From SMM to userland in a few bytes
In 2014, @coreykal, @xenokovah, @jwbutterworth3 @ssc0rnwell gave a talk entitled Extreme Privilege Escalation on Windows 8/UEFI Systems at Black Hat USA. They introduced the idea of a SMM rootkit called The Watcher slides (57 to 63). To sum it up:
The Watcher lives in SMM (where you can’t look for him)
It has no build-in capability except to scan memory for a magic signature
If it finds the signature, it treats the data immediately after the signature as code to be executed
In this way the Watcher performs arbitrary code execution on behalf of some controller.
This idea is awesome, and I wanted to try to implement it on Linux. Actually, it was far more easier than expected, thanks to QEMU and SeaBIOS.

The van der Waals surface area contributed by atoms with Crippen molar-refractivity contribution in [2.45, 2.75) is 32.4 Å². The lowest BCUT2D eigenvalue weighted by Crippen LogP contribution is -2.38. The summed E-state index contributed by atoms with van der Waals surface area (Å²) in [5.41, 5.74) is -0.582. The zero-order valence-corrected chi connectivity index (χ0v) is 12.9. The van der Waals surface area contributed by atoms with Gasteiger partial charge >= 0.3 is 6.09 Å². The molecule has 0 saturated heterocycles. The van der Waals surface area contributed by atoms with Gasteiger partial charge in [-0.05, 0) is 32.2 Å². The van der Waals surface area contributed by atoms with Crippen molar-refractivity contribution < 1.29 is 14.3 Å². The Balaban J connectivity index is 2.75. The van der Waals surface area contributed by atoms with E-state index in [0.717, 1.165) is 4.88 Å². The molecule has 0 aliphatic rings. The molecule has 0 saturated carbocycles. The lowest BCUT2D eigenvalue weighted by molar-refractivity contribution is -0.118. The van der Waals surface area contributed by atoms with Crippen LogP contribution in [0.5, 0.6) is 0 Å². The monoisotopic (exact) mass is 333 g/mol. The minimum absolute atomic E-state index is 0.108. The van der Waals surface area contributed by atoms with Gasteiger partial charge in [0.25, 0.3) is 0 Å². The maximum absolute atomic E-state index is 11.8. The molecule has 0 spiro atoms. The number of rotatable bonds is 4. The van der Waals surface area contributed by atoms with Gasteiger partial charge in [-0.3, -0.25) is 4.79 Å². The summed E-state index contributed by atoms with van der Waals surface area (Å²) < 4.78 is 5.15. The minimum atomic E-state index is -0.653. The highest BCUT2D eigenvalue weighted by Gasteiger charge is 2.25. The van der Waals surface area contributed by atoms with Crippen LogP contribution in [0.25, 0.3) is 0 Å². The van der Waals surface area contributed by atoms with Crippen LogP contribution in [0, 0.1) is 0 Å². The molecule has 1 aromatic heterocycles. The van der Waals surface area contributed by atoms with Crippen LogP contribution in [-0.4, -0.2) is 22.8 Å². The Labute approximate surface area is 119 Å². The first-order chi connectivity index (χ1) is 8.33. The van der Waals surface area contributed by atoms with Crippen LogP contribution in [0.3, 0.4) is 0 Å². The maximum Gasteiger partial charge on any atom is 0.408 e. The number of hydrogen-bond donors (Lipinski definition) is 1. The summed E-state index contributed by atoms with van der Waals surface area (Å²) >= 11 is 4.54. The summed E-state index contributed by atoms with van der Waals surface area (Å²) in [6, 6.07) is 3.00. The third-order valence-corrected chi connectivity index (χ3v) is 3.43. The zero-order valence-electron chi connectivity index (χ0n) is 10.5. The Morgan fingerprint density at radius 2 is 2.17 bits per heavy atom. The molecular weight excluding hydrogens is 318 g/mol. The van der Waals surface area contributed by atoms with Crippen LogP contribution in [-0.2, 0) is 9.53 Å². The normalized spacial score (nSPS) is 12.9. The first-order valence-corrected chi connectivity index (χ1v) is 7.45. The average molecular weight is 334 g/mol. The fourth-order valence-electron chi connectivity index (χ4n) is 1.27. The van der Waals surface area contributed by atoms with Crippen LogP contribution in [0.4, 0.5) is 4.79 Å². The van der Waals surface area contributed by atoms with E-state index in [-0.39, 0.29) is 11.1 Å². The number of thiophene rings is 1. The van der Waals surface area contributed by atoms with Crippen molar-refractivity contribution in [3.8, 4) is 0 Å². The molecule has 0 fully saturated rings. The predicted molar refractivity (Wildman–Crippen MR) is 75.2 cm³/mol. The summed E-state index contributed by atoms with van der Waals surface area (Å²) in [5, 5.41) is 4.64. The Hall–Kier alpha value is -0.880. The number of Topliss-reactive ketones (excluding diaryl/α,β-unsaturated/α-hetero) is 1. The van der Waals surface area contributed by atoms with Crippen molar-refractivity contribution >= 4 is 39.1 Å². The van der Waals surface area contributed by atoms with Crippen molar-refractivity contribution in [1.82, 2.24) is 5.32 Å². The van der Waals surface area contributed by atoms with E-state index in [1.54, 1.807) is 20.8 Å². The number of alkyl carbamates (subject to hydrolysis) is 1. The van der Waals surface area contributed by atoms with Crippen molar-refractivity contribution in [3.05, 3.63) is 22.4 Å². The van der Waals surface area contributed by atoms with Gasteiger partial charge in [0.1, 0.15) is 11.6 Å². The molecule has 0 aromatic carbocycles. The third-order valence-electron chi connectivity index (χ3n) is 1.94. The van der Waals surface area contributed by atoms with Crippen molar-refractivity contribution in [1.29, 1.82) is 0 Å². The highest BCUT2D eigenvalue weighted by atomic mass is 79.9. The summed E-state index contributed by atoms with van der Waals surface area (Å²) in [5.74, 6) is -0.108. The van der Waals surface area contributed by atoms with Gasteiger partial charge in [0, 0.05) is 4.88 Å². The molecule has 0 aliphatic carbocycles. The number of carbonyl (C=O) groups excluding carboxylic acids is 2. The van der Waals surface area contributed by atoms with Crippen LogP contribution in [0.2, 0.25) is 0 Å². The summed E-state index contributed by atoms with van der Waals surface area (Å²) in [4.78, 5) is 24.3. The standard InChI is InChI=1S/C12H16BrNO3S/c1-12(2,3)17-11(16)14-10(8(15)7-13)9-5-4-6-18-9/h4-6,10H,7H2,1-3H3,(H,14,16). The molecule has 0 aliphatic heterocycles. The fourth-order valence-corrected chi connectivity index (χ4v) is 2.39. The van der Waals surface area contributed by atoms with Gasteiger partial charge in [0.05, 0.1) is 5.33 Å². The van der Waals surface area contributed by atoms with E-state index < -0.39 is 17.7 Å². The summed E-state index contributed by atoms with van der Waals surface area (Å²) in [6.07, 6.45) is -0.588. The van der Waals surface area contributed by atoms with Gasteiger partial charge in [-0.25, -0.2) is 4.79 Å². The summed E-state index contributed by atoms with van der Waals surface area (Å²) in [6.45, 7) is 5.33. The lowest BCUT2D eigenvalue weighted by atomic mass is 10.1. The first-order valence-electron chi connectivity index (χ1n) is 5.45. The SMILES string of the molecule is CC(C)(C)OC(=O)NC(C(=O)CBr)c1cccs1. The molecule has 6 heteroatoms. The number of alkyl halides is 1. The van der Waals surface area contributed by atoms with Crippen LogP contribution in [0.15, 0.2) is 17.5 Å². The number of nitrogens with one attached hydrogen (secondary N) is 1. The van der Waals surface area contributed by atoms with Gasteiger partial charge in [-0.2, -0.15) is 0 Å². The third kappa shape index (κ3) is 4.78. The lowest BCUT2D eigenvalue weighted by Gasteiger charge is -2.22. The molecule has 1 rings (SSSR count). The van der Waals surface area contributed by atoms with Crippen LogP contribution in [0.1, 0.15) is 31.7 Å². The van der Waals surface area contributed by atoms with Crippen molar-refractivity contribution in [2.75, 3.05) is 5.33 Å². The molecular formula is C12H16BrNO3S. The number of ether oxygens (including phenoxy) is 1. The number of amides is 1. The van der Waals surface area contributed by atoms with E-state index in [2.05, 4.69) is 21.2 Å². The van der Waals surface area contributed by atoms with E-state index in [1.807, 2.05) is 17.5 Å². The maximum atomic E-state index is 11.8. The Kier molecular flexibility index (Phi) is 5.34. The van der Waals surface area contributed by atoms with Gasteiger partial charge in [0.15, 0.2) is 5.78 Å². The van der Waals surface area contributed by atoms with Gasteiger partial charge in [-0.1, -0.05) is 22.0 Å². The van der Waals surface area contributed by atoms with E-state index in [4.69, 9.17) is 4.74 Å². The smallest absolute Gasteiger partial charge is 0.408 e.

The idea of The Watcher is practical on Linux: it’s pretty straightforward to execute code in userland from SMM reliably, thanks to VDSO. The code of SeaBIOS is modified to include a malicious SMI handler, and the memory of the OS is never altered until the attacker manages to put the payload in memory. The payload size is no longer than 1084 bytes, and can be injected through the network even if not port is open. Nevertheless, SeaBIOS’ SMM support is basic, and I didn’t find a way to automatically install The Watcher at the boot of the machine (there should be a more elegant way than a bootkit). At present, a SMI must be issued (outb(0xXY, 0xb2)) to start The Watcher. The code of this proof-of-concept is available on github: the-sea-watcher.
also, check out the earlier blog post: